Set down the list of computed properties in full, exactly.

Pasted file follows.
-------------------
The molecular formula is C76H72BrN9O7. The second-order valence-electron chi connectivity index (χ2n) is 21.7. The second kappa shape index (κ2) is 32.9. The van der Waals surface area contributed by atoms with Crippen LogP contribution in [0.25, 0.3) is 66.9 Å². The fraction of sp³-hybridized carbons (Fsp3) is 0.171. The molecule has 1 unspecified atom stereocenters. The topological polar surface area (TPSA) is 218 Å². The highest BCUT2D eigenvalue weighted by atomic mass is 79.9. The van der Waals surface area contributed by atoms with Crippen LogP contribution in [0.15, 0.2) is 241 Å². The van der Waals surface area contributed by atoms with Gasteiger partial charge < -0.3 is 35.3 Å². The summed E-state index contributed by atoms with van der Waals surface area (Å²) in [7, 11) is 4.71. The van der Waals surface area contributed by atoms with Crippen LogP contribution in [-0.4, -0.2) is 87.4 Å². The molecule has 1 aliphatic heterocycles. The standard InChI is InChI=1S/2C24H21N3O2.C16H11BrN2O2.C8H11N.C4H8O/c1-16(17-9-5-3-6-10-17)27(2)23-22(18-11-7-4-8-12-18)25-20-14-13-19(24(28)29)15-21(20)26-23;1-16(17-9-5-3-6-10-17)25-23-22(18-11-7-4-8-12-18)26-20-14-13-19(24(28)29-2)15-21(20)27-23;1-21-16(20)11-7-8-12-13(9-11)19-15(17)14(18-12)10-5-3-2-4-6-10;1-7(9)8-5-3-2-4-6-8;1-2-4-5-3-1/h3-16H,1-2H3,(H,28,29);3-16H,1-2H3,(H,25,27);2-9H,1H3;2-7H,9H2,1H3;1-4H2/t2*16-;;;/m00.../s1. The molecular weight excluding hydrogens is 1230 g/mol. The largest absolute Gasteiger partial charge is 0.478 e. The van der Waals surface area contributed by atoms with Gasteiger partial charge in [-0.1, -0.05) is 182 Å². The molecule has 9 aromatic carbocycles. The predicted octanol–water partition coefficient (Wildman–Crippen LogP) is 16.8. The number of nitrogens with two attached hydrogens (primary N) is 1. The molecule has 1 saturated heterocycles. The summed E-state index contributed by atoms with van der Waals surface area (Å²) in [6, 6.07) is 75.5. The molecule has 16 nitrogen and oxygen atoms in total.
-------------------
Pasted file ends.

The molecular formula is C76H72BrN9O7. The second-order valence-electron chi connectivity index (χ2n) is 21.7. The second kappa shape index (κ2) is 32.9. The van der Waals surface area contributed by atoms with Crippen LogP contribution in [0.25, 0.3) is 66.9 Å². The fraction of sp³-hybridized carbons (Fsp3) is 0.171. The molecule has 1 unspecified atom stereocenters. The topological polar surface area (TPSA) is 218 Å². The highest BCUT2D eigenvalue weighted by atomic mass is 79.9. The van der Waals surface area contributed by atoms with Crippen LogP contribution in [0.15, 0.2) is 241 Å². The van der Waals surface area contributed by atoms with Gasteiger partial charge < -0.3 is 35.3 Å². The summed E-state index contributed by atoms with van der Waals surface area (Å²) in [7, 11) is 4.71. The van der Waals surface area contributed by atoms with Crippen LogP contribution in [-0.4, -0.2) is 87.4 Å². The molecule has 1 aliphatic heterocycles. The standard InChI is InChI=1S/2C24H21N3O2.C16H11BrN2O2.C8H11N.C4H8O/c1-16(17-9-5-3-6-10-17)27(2)23-22(18-11-7-4-8-12-18)25-20-14-13-19(24(28)29)15-21(20)26-23;1-16(17-9-5-3-6-10-17)25-23-22(18-11-7-4-8-12-18)26-20-14-13-19(24(28)29-2)15-21(20)27-23;1-21-16(20)11-7-8-12-13(9-11)19-15(17)14(18-12)10-5-3-2-4-6-10;1-7(9)8-5-3-2-4-6-8;1-2-4-5-3-1/h3-16H,1-2H3,(H,28,29);3-16H,1-2H3,(H,25,27);2-9H,1H3;2-7H,9H2,1H3;1-4H2/t2*16-;;;/m00.../s1. The molecular weight excluding hydrogens is 1230 g/mol. The largest absolute Gasteiger partial charge is 0.478 e. The van der Waals surface area contributed by atoms with Gasteiger partial charge in [-0.1, -0.05) is 182 Å². The molecule has 9 aromatic carbocycles. The predicted octanol–water partition coefficient (Wildman–Crippen LogP) is 16.8. The number of nitrogens with two attached hydrogens (primary N) is 1. The molecule has 1 saturated heterocycles. The summed E-state index contributed by atoms with van der Waals surface area (Å²) in [6, 6.07) is 75.5. The molecule has 16 nitrogen and oxygen atoms in total.